VA loan and FHA loan are 2 kinds of home loan existing in the U.S If you are a house equity borrower, there are many choices available besides conventional loans that are getting harder to get these days because of the rigid requirements of lenders and also because of the sharp rise in property rates. FHA and VA home loans Texas are two attractive options available to borrowers. There are, however, major differences between the two and it is always prudent to evaluate your options and eligibility before applying for a loan.
Difference between FHA and VA loans
Talking about differences, while a borrower must arrange 3.5% down payment in FHA, 0% down payment is required in case of VA home loans Texas.
VA loans have very low interest rates compared to FHA loans which are normally flexible interest rate loans.
Although no mortgage insurance is required in VA loans, 1. 75% of initial PIM is required in FHA loans.
In VA home loans Texas, 4% of max seller concessions are allowed, while in FHA max concessions loans are at 6%.
Certain types of fees must be paid by the seller in both VA and FHA loans.
- FHA and VA are government-initiated programs to help those in low- and middle-income groups buy homes.
- While the FHA is aimed at everyone, only active members of the armed forces or veterans are eligible to purchase homes through VA home loans Texas.
- Although a 3.5% down payment is required under FHA loans, no down payment is required in VA loans.
- VA loans have lower interest rates than FHA loans and are fixed.
- Although no mortgage insurance is required in VA home loans Texas, 1. 75% of initial PIM is required in FHA loans.
What costs does the seller pay for an FHA loan?
Because the Federal Housing Administration in the United States, or FHA, helps insure mortgages, the organization sets standards on what the buyer and seller fees must pay. Although the seller may charge a higher price asking to help cover certain sales charges, the FHA requires sellers to absorb certain costs at closing.
Tax service fee
On an FHA mortgage, the lender collects property taxes as part of the buyer’s regular monthly payments, places them, deposits them and pays them after receiving a tax bill. According to Investopedia, a tax service agency receives invoices from the state’s tax collector and forwards them to the lender for processing. These agencies usually apply a fee for their services when closing a mortgage, and the FHA requires sellers to pay this cost.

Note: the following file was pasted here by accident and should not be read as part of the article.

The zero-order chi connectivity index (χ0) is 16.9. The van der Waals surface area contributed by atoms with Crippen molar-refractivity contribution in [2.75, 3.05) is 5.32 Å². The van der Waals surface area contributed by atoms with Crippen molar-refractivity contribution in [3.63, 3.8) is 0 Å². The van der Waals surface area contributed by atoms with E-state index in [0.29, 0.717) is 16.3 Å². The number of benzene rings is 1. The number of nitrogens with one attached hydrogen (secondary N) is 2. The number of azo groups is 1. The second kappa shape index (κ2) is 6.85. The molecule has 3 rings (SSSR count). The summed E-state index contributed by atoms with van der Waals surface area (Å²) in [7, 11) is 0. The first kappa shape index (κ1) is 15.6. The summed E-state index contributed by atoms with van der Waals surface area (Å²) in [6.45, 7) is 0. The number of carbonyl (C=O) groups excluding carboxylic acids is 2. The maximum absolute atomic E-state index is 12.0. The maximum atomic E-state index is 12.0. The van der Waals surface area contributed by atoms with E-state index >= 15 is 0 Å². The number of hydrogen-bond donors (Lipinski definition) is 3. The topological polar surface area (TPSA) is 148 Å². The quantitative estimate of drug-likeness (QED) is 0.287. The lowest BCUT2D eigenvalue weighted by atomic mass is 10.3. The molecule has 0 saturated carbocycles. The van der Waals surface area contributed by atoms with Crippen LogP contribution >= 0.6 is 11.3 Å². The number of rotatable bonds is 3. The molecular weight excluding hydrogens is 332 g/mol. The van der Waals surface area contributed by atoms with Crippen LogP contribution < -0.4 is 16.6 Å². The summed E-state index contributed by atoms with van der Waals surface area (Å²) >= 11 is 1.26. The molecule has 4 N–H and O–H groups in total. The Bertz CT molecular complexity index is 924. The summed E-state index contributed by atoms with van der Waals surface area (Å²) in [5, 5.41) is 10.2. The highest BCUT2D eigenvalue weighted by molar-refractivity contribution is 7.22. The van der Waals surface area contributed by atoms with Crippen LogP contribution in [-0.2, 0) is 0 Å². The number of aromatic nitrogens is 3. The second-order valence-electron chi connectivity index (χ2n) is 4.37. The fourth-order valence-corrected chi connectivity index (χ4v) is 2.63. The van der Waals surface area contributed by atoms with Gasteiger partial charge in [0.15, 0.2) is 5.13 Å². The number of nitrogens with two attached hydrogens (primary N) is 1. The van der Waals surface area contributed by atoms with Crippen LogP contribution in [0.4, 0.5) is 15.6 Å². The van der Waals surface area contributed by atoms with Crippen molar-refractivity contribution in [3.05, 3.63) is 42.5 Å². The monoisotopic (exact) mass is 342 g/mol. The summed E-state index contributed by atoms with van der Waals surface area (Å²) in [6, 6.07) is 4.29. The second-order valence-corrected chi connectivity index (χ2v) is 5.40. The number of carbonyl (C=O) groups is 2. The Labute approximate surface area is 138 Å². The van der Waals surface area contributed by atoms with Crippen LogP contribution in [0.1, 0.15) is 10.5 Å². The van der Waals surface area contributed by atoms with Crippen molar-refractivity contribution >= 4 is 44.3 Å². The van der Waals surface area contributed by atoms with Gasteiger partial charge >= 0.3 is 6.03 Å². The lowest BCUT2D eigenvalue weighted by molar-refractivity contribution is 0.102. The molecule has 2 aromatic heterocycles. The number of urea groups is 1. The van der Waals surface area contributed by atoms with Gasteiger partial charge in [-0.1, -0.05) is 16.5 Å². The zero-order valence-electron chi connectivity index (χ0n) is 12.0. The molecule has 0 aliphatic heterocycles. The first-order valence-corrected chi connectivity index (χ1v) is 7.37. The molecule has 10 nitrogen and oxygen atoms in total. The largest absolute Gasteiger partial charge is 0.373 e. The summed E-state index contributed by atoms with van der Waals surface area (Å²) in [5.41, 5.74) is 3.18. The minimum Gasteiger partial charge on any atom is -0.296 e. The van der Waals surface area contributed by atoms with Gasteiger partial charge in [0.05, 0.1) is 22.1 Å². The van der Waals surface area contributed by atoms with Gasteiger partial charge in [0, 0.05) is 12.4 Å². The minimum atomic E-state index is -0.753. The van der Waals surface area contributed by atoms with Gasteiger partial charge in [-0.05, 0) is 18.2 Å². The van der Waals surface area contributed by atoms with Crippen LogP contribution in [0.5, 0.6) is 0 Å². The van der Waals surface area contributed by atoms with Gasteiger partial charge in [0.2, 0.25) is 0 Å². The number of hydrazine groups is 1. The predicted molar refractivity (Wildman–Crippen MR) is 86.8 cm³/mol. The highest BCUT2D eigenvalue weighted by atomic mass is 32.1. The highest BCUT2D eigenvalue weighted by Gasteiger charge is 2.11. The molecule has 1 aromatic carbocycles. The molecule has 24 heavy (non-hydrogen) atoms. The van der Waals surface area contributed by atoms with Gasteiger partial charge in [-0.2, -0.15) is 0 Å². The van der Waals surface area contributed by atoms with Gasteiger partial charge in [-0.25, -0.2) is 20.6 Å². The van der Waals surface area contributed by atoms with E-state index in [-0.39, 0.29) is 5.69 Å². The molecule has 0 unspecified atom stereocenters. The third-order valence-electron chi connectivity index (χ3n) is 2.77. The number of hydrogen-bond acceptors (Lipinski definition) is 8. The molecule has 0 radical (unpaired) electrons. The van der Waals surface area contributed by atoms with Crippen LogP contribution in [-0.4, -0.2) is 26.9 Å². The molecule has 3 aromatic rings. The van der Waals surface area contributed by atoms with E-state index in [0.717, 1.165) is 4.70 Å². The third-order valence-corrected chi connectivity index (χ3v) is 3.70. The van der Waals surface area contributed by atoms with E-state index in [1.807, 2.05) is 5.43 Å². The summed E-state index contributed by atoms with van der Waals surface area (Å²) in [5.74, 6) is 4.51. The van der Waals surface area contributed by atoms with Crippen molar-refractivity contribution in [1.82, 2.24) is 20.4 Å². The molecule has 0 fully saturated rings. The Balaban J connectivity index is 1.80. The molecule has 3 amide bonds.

When closing a mortgage, many states and local municipalities require payment certification for the property tax buyer portion. Like the audit, the closing agent applies a tax stamp and reports tax payment to the local tax authority. The agent may require for the tax stamp and the FHA requires the seller to pay this cost.
Property tax pro rata
Because many states collect property taxes only once a year, many sellers end up closing real estate transactions after paying a full year of taxes. Although generally a buyer must pay pro rata taxes that cover the period between the close and the next tax collection, the FHA prohibits sellers from spending on the cost of the full fiscal year. Instead, according to Colorado Real Estate, the seller must pay taxes pro-rated on the property until the closing date.
In some cases, an owner may accumulate a number of liens resulting from unpaid taxes, fines, or a combination of expenses. If a property has exceptional liens, the Federal Housing Administration requires sellers to pay or settle liens before transferring the property to a buyer with an FHA mortgage.
HOA Transfer Fee
Many houses, and especially condominiums and townhouses, require owners to belong to an owner’s association. These associations control the appearance of the property and can perform maintenance on the property or outside the home. HOAs generally collect a regular fee to pay for these services, and some associations charge a fee to register the transfer of ownership. If an association collects a transfer tax, the FHA requires sellers to pay this cost rather than passing it on to the buyer.
Agent and Broker Fees
When real estate is sold using a broker, the broker usually collects a fee that covers the cost of listing the property, advertising and offsetting the agent to find a buyer. Although brokerage fees and agents often cost up to 6 percent of the final sale price, according to FHA Plus Loan, federal administrators, DIY prohibit sellers from spending this cost on buyers at the close.